How To Use Data To Develop A Strong Social Strategy

Speaker: Richard Wong, VP Marketing at #paid has years of experience both as a brand marketer and in client services. In this session, discussed the types of data that social marketers can collect and how they can incorporate that data into social media marketing strategies.

Description: Social engagement with consumers has become a must-have in the world of Marketing. As it’s grown, its effectiveness has become much more quantifiable.

Session Takeaways:

• Finding social data points isn’t hard. But what is the value of a retweet, a like, a view, a Haha or a Wow?

It’s easy to lose yourself in data, so Richard suggests everyone to take a step back and ask:

What type of data are you searching for exactly?

Social makes content humanistic. It’s about how to have an actual conversation. The data your looking at can shape your audience and in turn shape the content you produce. It’s a combination of qualitative and quantitative data – not one or the other. Commenting and sharing are powerful engagements versus more passive touch points.

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Twitter @richadtwong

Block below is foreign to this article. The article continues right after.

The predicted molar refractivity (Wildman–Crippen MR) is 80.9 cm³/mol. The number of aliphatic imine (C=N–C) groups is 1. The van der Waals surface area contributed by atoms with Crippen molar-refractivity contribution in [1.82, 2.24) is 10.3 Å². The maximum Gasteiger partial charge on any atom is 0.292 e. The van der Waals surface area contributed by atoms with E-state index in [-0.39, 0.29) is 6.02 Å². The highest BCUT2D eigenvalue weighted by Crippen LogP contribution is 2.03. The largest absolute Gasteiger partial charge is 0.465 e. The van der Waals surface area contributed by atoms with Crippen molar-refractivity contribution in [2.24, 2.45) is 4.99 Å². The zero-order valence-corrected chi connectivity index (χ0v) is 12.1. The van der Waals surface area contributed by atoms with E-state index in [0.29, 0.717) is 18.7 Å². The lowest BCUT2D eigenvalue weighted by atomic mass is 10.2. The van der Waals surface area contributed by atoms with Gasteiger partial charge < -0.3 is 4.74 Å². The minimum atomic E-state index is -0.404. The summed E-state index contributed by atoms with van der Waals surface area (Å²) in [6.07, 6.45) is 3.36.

• How do you as a brand really connect with your audience?

It’s clear that influencer strategies have entered the mainstream marketing conversation. Before leaping into the influencer marketing space, consider first who the right influencers are for your brand. Male or female, age and location is the absolute first filters to sort out. Then measure by Good, Great or Excellent to determine the value and how much to spend with that influencer – i.e. Know your CPE (cost per engagement).

Good CPE < $1
Great CPE < $0.70
Excellent CPE < $0.50

Whether you’re an enterprise or community organization, you want to access an influencer based on quality engagement and not just reach. Fake followers are a real issue and not indicative of valuable data.

When looking for an influencer, having a base metric of (for example) 5000 followers and 2% engagement might be a good place to get started.

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Are you using branded posts and sponsored content?

When considering how to tie a brand to an influencer, Richard pointed the Dx3 audience to this resource, Working With Influencers Made Easy.

• What are the stories behind your customers?

Remember that at the end of the day the consumers are still people. “You’re a brand” as Richard insisted throughout his presentation, “you must personify yourself and your message.” If you’re an enterprise or a startup, measuring brand lift is possible if you have a sizeable volume of data. So activate your content strategy and creators to celebrate and nourish your audience.

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